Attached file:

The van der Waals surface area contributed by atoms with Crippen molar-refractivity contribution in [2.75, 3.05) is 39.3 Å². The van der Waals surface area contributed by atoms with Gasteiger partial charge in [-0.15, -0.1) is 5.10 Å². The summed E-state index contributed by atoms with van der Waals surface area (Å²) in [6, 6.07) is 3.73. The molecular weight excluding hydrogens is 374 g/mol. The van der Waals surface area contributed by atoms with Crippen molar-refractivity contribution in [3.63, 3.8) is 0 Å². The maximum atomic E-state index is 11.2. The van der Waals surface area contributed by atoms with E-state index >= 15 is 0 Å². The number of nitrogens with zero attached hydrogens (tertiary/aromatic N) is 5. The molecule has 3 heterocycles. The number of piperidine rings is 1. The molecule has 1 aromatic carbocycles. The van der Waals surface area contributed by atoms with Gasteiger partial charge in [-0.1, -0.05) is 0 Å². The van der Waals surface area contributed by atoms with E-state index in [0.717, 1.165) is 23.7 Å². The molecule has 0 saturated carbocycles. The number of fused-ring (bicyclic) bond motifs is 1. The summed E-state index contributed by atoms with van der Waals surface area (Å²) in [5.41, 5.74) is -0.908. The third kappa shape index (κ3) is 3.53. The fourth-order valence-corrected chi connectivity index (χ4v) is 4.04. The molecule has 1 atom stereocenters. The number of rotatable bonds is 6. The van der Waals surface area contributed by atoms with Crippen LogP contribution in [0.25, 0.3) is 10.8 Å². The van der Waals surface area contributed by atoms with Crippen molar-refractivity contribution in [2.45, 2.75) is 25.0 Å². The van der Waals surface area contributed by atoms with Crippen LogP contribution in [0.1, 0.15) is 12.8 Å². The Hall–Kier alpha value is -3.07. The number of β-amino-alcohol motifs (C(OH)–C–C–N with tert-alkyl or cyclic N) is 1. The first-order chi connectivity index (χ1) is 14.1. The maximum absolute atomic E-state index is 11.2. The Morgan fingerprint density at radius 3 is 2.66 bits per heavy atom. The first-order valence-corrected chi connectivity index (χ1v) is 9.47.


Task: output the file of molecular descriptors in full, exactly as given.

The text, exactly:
The van der Waals surface area contributed by atoms with Crippen molar-refractivity contribution in [2.75, 3.05) is 39.3 Å². The van der Waals surface area contributed by atoms with Gasteiger partial charge in [-0.15, -0.1) is 5.10 Å². The summed E-state index contributed by atoms with van der Waals surface area (Å²) in [6, 6.07) is 3.73. The molecular weight excluding hydrogens is 374 g/mol. The van der Waals surface area contributed by atoms with Crippen molar-refractivity contribution in [3.63, 3.8) is 0 Å². The maximum atomic E-state index is 11.2. The van der Waals surface area contributed by atoms with E-state index >= 15 is 0 Å². The number of nitrogens with zero attached hydrogens (tertiary/aromatic N) is 5. The molecule has 3 heterocycles. The number of piperidine rings is 1. The molecule has 1 aromatic carbocycles. The van der Waals surface area contributed by atoms with Gasteiger partial charge in [-0.1, -0.05) is 0 Å². The van der Waals surface area contributed by atoms with E-state index in [0.717, 1.165) is 23.7 Å². The molecule has 0 saturated carbocycles. The number of fused-ring (bicyclic) bond motifs is 1. The summed E-state index contributed by atoms with van der Waals surface area (Å²) in [5.41, 5.74) is -0.908. The third kappa shape index (κ3) is 3.53. The fourth-order valence-corrected chi connectivity index (χ4v) is 4.04. The molecule has 1 atom stereocenters. The number of rotatable bonds is 6. The van der Waals surface area contributed by atoms with Crippen LogP contribution in [0.25, 0.3) is 10.8 Å². The van der Waals surface area contributed by atoms with Crippen molar-refractivity contribution in [2.45, 2.75) is 25.0 Å². The van der Waals surface area contributed by atoms with Crippen LogP contribution in [0.1, 0.15) is 12.8 Å². The Hall–Kier alpha value is -3.07. The number of β-amino-alcohol motifs (C(OH)–C–C–N with tert-alkyl or cyclic N) is 1. The first-order chi connectivity index (χ1) is 14.1. The maximum absolute atomic E-state index is 11.2. The Morgan fingerprint density at radius 3 is 2.66 bits per heavy atom. The first-order valence-corrected chi connectivity index (χ1v) is 9.47.